“The conference allowed opportunities for dialogue as a paradigm where one would suspend one’s world view to understand what others are saying,” David Massey, Chaplin and professor of religious studies, said.
The emphasis on connecting with others allows the conference’s message to impact participants long after they have gone home. Apel, for example, now has contacts in Ethiopia, Holland, Sweden and the Democratic Republic of the Congo.
“The positive thing is that people will stay in contact with each other; it’s an ongoing process,” Apel said.
In addition to allowing people of different ethnicities to convene, the grassroots conference also made it possible for young people under the age of 30, from countries outside of Europe and North America, to attend. Part of the fees paid to attend the conference went toward funding 40 people who would have otherwise been unable to afford participation.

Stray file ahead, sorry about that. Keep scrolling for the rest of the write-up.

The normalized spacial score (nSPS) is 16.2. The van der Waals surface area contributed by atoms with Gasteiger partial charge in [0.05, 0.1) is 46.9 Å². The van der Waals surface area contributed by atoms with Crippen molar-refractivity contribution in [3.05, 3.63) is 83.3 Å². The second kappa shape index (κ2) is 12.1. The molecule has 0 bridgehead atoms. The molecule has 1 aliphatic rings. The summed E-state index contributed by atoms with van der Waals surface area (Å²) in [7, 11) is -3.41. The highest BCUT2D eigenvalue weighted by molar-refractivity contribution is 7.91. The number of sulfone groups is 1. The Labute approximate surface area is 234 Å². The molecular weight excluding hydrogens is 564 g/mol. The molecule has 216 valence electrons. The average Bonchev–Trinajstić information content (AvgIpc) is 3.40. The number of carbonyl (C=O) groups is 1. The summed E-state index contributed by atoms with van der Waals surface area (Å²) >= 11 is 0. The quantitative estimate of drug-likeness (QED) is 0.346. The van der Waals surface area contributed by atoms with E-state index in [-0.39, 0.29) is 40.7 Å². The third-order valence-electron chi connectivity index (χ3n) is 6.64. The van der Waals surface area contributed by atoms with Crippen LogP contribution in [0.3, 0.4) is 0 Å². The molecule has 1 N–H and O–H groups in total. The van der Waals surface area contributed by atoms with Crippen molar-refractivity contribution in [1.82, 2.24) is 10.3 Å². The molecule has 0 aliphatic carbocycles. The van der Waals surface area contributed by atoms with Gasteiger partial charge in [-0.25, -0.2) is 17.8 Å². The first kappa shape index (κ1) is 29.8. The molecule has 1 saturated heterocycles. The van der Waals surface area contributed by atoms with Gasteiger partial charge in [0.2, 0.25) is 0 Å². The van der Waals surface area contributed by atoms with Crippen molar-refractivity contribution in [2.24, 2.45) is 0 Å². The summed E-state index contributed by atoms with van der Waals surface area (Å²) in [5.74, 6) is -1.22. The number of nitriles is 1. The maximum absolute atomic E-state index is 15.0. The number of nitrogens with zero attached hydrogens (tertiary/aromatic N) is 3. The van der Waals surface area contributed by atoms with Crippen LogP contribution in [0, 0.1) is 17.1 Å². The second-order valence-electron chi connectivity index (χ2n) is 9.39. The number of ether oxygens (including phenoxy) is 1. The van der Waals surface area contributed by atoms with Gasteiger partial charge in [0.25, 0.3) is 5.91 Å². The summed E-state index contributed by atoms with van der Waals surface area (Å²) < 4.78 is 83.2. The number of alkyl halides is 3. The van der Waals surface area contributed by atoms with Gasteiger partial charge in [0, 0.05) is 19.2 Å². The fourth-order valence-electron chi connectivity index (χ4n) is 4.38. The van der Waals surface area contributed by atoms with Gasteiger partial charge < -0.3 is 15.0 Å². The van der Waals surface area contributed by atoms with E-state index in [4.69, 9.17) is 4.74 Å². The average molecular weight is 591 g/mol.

Arctic blast freezes commencement ceremony

Katie Paysinger
News editor

The largest snow storm in the area since January 1950 caused fall commencement, scheduled for Dec. 21, to be canceled Dec. 19.
Students who were scheduled to walk in the ceremony have the option to walk in the spring, where their names will be read despite of their attendance.
A committee comprised of President Thomas Hellie, Senior Adviser and Assistant to the President Fred Ross, Registrar Eileen Bourassa and college vice presidents ultimately made the decision to cancel the commencement after the National Weather Service announced that Sunday Dec. 21 would be the worst day of the storm.
Hellie said the decision to call the ceremony off was difficult to make.
“We felt, given the variability of the weather, that it was impossible to announce (the cancellation) too far in advance,” he said.
Hellie said the college received complaints that the ceremony was not called off early enough in order to spare family members from afar the difficulties of traveling, and that it was canceled too soon and the decision should have waited until Dec. 21 to monitor the weather.
Fall graduate Cassie Ungersma always planned to walk in the spring.